The Bangladesh Bank has recommended taking necessary action to ensure that liabilities of e-commerce companies do not go beyond their financial strength jeopardising their existence.
To streamline the rapidly booming e-commerce sector, the government should introduce a proper accounting system for such companies and regularly monitor them through a registered audit firm to see whether they are conforming to it, the central bank said in its inspection report.
In the meantime, the commerce ministry plans to finalise the draft of e-commerce operation guidelines, incorporating three new recommendations in it to protect consumers and formulate policy support to ease the development of the e-commerce sector.
It is also important to stop e-commerce organisations from engaging in unhealthy competition – selling products even at losses only to draw in customers – or from destroying the competitive market environment, the Bangladesh Bank report said.
Besides, there is a need for formulating specific policies and procedures for customer grievance redressal management in the e-commerce sector, the Bangladesh Bank said, adding that it is necessary to define the responsibilities and liabilities of both e-commerce marketplace operators and vendors.
Evaly, which is leading the digital marketplace with its aggressive campaigning, has over Tk403 crore in liabilities to customers and merchants against its current assets worth only around Tk65 crore. Moreover, it also owes an e-value worth over Tk73 crore stored in Evaly's virtual IDs to customers. As of 28 February, the company had deposits of Tk2.04 crore in its 10 bank accounts, according to the central bank's inspection report.
The Bangladesh Bank thinks Evaly's liabilities might be more than what it disclosed.
Despite its being a huge loss-making company, Mohammad Rassel, managing director of Evaly and owner of 40% of the company's shares, gets a monthly salary of Tk4.5 lakh, while his wife Shamima Nasrin, chairperson of Evaly and owner of its 60% shares, receives a salary of Tk5 lakh a month. The couple also enjoys other benefits, including SUVs, from the company, the Bangladesh Bank reported.
According to information provided by Evaly, it has 626 employees.
The central bank in the course of its inspection observed that growing liabilities have put Evaly's existence at risk.
Against this backdrop, the Bangladesh Bank has recommended that the commerce ministry conduct an overall audit with an unbiased chartered accountant firm to assess the extent of financial irregularities by Evaly, noting that the e-commerce company's actual amount of liabilities might be higher than the given data and the company might not sustain itself in the long run with huge liabilities.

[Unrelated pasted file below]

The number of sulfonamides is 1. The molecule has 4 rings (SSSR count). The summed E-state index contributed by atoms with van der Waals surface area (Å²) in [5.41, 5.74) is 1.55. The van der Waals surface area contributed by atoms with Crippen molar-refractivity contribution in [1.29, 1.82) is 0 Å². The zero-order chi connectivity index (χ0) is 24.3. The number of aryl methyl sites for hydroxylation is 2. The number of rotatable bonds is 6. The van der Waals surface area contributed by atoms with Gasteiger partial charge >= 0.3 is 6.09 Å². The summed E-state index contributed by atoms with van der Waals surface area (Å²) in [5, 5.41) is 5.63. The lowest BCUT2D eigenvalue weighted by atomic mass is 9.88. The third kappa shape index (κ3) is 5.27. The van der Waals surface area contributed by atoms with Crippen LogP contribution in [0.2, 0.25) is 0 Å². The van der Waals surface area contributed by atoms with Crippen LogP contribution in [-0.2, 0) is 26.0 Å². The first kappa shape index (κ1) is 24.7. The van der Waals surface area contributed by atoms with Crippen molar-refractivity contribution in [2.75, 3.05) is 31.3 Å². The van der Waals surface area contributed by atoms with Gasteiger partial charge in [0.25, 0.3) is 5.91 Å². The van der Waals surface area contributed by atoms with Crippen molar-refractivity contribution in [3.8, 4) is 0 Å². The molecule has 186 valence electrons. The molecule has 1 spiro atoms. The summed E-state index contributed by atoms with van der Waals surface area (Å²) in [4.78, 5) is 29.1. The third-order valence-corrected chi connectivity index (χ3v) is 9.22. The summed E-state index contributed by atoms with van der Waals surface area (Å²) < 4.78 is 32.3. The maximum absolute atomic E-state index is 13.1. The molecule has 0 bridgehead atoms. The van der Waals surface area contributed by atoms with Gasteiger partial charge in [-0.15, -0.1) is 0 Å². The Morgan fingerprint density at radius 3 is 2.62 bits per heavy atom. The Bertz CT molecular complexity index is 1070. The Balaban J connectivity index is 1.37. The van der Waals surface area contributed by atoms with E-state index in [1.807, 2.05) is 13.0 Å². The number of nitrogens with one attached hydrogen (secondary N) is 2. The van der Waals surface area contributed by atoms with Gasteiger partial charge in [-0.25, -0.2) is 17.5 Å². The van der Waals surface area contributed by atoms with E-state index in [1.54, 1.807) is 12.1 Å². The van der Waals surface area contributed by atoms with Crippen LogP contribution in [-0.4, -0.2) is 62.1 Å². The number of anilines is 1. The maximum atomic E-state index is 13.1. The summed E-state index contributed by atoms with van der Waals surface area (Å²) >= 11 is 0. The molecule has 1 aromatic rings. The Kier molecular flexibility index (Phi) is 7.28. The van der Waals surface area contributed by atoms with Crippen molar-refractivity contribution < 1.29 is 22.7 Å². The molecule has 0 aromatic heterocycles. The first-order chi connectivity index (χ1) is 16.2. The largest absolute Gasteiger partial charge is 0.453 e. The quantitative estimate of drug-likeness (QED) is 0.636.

As of 14 March this year, Evaly's losses were 2.33 times its total assets and 213.48 times its share capital, indicating a serious risk for it and a shortcoming of financial management, the central bank said, adding the lack of an acceptable plan to offset such huge losses in the near future could make it impossible for Evaly to survive in the long run.
Meanwhile, the commerce ministry will incorporate three new recommendations –that came through a stakeholder meeting held last Monday – in the draft of e-commerce operation guidelines prior to finalising it, according to sources.
The recommendations include a proposal to the effect that an e-commerce company has to deliver products within 10 days if it takes payments in advance from customers. If companies think that they cannot do so within the specified time, they will have to refund the money within seven days from the date of advance payments, sources at the commerce ministry said.
Without delivering products after taking advance payments, several companies, including Evaly, refund buyers by issuing bank cheques on advance dates. Against this backdrop, it has been decided that buyers will have to be refunded within the stipulated time through using the same payment gateways they have used to pay in advance for products. For example, if buyers pay product prices by using mobile financial services like bKash or Nagad, e-commerce companies will have to refund them the money by using the same system.
If e-commerce companies do not have products, including motorbikes and cars in their warehouses, they will be allowed to take advance payments for those products. They cannot take more than 10% of product prices in advance on conditions of delivering the goods after 10 days or more.
Hafizur Rahman, director general at WTO Cell of the commerce ministry, told The Business Standard, "The e-commerce operation guidelines will be issued very soon, and they will help streamline the e-commerce sector after coming into effect."